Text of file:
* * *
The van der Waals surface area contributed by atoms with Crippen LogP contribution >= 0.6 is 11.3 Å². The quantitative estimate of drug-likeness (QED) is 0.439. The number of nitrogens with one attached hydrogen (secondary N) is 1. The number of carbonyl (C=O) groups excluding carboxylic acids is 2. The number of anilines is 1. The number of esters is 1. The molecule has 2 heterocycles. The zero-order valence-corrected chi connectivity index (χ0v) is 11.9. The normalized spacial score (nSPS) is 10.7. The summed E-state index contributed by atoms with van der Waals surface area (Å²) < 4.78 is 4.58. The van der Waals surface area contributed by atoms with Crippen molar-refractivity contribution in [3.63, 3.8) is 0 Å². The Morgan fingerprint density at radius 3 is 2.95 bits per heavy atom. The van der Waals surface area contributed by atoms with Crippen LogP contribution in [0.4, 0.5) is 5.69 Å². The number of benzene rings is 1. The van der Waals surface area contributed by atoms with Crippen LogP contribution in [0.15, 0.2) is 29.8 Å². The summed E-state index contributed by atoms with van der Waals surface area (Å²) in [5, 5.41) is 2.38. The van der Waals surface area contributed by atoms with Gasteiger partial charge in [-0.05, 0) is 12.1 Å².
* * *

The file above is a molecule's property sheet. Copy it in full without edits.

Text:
The van der Waals surface area contributed by atoms with Crippen LogP contribution >= 0.6 is 11.3 Å². The quantitative estimate of drug-likeness (QED) is 0.439. The number of nitrogens with one attached hydrogen (secondary N) is 1. The number of carbonyl (C=O) groups excluding carboxylic acids is 2. The number of anilines is 1. The number of esters is 1. The molecule has 2 heterocycles. The zero-order valence-corrected chi connectivity index (χ0v) is 11.9. The normalized spacial score (nSPS) is 10.7. The summed E-state index contributed by atoms with van der Waals surface area (Å²) < 4.78 is 4.58. The van der Waals surface area contributed by atoms with Crippen molar-refractivity contribution in [3.63, 3.8) is 0 Å². The Morgan fingerprint density at radius 3 is 2.95 bits per heavy atom. The van der Waals surface area contributed by atoms with Crippen LogP contribution in [0.4, 0.5) is 5.69 Å². The number of benzene rings is 1. The van der Waals surface area contributed by atoms with Crippen LogP contribution in [0.15, 0.2) is 29.8 Å². The summed E-state index contributed by atoms with van der Waals surface area (Å²) in [5, 5.41) is 2.38. The van der Waals surface area contributed by atoms with Gasteiger partial charge in [-0.05, 0) is 12.1 Å².